Did you happen to notice the announcements a few weeks ago about how Starbucks and Peet's are now offering lighter-roast coffees? This was no small thing, and I confess that it took me by surprise. Now, I do not consider myself any sort of coffee connoisseur. Oh sure, I buy whole beans and grind them before making a double espresso in the morning. But compared with the obsessive coffee geeks out there (and if you think wine geeks are nutty take a look at the blogs of the coffee crowd), I hardly count as anything other than an amateur.
Still, I was struck by the report from Starbucks, a company that hardly makes a move without intensive market research. "It took eight months and more than 80 different recipe and roast iterations before we landed on the exact flavor profile our customers told us they were looking for,” said Brad Anderson, master roaster for Starbucks. “They told us they wanted a flavorful, lighter-bodied coffee that offers a milder taste and a gentle finish."
For its part, Peet's Coffee & Tea, a coffee roaster that started in the Bay Area, introduced lighter-roasted beans in 6,400 grocery stores this past summer and will soon serve a lighter-roast coffee in its 197 stores. That the likes of Peet's, which acquired a near-cult following for its extremely dark–roasted beans, is now embracing a lighter roast is as astounding as hearing that North Korea will hold free elections.
Before you snobbishly say that these coffee marketers are merely pandering to middle-brow coffee tastes, consider that the Wall Street Journal noted in a report on this topic that "A raft of new high-end cafes and coffee roasters, including Intelligentsia Coffee in Chicago and Los Angeles, Blue Bottle Coffee Co. in New York and San Francisco, Four Barrel Coffee in San Francisco, and Handsome Coffee Roasters in Los Angeles, take the embrace of light roast even further: They only sell light-roasted coffee and say that dark roasting is tantamount to ruining good coffee."
What has this to do with wine, you ask? A whole helluva lot, is my answer. Once again, Americans' tastes are changing. Not all of us, and hardly all at once. (With a population of 300 million people, that's never going to happen.) But make no mistake: As has happened before, the American palate is evolving. Anyone with some age on his or her bones knows that the past few decades have seen stunning changes in American food choices, the great majority of them for the better and more sophisticated.
The same applies to wine. What the market-savvy likes of Starbucks have discovered presages what is, in fact, slowly occurring in American wine as well. It's not a wholesale change. After all, both Starbucks and Peet's are continuing to offer their trademark dark-roasted coffees alongside the new, lighter roasts. Rather, it's a parallel universe sort of thing.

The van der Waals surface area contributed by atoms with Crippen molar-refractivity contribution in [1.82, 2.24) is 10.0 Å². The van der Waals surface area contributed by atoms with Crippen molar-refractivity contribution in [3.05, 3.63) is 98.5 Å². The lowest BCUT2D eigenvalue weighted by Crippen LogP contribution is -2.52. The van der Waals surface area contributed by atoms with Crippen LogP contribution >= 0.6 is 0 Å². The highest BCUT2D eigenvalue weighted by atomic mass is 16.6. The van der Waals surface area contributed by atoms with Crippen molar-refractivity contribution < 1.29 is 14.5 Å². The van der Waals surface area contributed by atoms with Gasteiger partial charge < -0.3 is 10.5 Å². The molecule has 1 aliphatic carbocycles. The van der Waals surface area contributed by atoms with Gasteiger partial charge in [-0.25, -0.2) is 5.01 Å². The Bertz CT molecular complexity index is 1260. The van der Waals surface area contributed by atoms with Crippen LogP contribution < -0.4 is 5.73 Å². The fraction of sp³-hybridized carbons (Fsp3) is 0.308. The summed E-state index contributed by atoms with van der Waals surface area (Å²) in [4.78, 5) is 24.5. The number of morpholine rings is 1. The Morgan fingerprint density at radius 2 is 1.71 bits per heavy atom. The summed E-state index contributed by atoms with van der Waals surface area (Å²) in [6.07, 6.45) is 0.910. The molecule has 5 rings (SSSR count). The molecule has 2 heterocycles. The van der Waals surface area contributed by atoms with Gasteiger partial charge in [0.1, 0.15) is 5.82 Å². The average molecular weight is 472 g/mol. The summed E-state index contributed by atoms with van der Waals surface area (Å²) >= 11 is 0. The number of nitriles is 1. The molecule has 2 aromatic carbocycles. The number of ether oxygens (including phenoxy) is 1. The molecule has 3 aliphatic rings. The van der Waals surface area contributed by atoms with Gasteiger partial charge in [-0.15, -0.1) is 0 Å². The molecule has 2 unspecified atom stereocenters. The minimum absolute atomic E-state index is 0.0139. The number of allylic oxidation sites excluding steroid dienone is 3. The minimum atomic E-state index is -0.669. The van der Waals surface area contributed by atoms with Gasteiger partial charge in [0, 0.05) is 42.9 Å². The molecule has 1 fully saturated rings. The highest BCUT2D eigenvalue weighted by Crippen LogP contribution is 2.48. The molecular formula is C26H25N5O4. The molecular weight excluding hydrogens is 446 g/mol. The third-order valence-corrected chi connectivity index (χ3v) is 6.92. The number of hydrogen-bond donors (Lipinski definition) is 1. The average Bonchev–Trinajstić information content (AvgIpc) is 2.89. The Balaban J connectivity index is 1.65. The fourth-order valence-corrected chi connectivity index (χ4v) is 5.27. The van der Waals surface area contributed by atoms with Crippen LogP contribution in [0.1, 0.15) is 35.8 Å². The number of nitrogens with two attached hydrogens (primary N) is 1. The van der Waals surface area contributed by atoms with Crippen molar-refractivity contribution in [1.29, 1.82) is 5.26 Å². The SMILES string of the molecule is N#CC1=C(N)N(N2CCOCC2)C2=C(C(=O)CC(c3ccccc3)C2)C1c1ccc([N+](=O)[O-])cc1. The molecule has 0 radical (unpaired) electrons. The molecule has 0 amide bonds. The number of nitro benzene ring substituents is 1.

In California right now you can find—hell, you can easily drown in—a flood of, er, dark-roasted red wines made from overripe grapes that, as finished wines, clock in at 15 percent alcohol or higher.
Actually, these already-heady "15 percent alcohol" wines can be even more alcoholic than the stated figure on the label. Not only does the federal government allow a generous leeway of 1 percent from the precise measurement for wines with 14.1 percent alcohol or higher, but winemakers often "water back" the unfermented juice of their overripe grapes, effectively reducing the alcohol-by-volume measurement. But the label piously declares a lower alcohol level. Two deceits are accomplished in one stroke. One is a misrepresentation of the actual alcohol content. The other is a misleading impression of how ripe—or rather, overripe—the grapes really were at the moment of picking, at least if you're naively assuming that the alcohol content actually reflects the ripeness of the grapes at harvest.
As the marketing mavens of Starbucks have discovered, the American palate is seeking an alternative to heavy flavors. Are we becoming—dare I say it?–more nuanced? By golly, I think we are.
Witness the recalibration among an increasing number of California winemakers as to what constitutes "ripeness" in a grape. In a reaction against the wine version of "dark-roasted grapes,” newer producers such as Rhys, Copain, Arnot-Roberts, Peay, Kutch and Parr, among others, have put their pocketbooks where there palates are by making wines (mostly Pinot Noir, as well as Syrah) with alcohol levels as low as 12 percent. Longtime producers such as Mayacamas, Au Bon Climat and Cathy Corison, among others, have quietly gone their own restrained way for decades.
Are these producers the mainstream? Hardly. But when Starbucks and even Peet's have recognized that a good number of their customers want flavors that are less imposing than what originally made these businesses so successful, can fine wine be far behind?
Sure, there will always be a considerable demand for big wines with obvious, outsize flavors and plenty of oak. But the day of the "lighter roast" wine is arriving. It's already here in small, prophetic quantities. The more wine lovers try such wines—especially, even essentially, paired with food—the more a taste for such wines will increase.
Remember, it's already happening at a coffee shop near you. Can you doubt that fine wine is next?